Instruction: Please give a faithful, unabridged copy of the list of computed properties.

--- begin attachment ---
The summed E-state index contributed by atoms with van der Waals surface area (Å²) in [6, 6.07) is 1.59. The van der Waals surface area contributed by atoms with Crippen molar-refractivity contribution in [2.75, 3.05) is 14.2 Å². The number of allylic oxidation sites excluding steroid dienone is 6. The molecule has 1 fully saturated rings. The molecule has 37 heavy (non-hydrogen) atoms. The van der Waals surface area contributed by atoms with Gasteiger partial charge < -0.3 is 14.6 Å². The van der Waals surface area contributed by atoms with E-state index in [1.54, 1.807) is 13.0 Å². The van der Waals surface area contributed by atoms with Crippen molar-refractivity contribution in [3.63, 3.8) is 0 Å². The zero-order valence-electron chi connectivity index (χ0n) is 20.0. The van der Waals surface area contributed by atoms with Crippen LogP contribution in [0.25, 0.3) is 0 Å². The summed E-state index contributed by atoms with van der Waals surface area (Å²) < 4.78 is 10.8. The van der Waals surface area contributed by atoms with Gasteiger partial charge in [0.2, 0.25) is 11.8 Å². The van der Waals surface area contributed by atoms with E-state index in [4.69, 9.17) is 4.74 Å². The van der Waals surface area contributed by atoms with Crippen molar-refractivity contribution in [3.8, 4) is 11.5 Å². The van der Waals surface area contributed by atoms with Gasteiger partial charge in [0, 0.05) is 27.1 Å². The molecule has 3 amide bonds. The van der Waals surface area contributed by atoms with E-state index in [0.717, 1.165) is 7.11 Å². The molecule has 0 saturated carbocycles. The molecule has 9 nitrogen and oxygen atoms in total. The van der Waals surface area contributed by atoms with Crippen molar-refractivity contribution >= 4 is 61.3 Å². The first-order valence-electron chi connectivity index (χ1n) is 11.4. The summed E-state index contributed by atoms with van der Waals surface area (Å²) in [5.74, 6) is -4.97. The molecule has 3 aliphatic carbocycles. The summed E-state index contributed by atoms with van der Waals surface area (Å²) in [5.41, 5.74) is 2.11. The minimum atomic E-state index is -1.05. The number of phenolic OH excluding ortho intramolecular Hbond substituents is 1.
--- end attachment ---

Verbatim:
The summed E-state index contributed by atoms with van der Waals surface area (Å²) in [6, 6.07) is 1.59. The van der Waals surface area contributed by atoms with Crippen molar-refractivity contribution in [2.75, 3.05) is 14.2 Å². The number of allylic oxidation sites excluding steroid dienone is 6. The molecule has 1 fully saturated rings. The molecule has 37 heavy (non-hydrogen) atoms. The van der Waals surface area contributed by atoms with Gasteiger partial charge < -0.3 is 14.6 Å². The van der Waals surface area contributed by atoms with E-state index in [1.54, 1.807) is 13.0 Å². The van der Waals surface area contributed by atoms with Crippen molar-refractivity contribution in [3.63, 3.8) is 0 Å². The zero-order valence-electron chi connectivity index (χ0n) is 20.0. The van der Waals surface area contributed by atoms with Crippen LogP contribution in [0.25, 0.3) is 0 Å². The summed E-state index contributed by atoms with van der Waals surface area (Å²) < 4.78 is 10.8. The van der Waals surface area contributed by atoms with Gasteiger partial charge in [0.2, 0.25) is 11.8 Å². The van der Waals surface area contributed by atoms with E-state index in [4.69, 9.17) is 4.74 Å². The van der Waals surface area contributed by atoms with Crippen molar-refractivity contribution in [3.8, 4) is 11.5 Å². The van der Waals surface area contributed by atoms with Gasteiger partial charge in [0, 0.05) is 27.1 Å². The molecule has 3 amide bonds. The van der Waals surface area contributed by atoms with E-state index in [0.717, 1.165) is 7.11 Å². The molecule has 0 saturated carbocycles. The molecule has 9 nitrogen and oxygen atoms in total. The van der Waals surface area contributed by atoms with Crippen molar-refractivity contribution >= 4 is 61.3 Å². The first-order valence-electron chi connectivity index (χ1n) is 11.4. The summed E-state index contributed by atoms with van der Waals surface area (Å²) in [5.74, 6) is -4.97. The molecule has 3 aliphatic carbocycles. The summed E-state index contributed by atoms with van der Waals surface area (Å²) in [5.41, 5.74) is 2.11. The minimum atomic E-state index is -1.05. The number of phenolic OH excluding ortho intramolecular Hbond substituents is 1.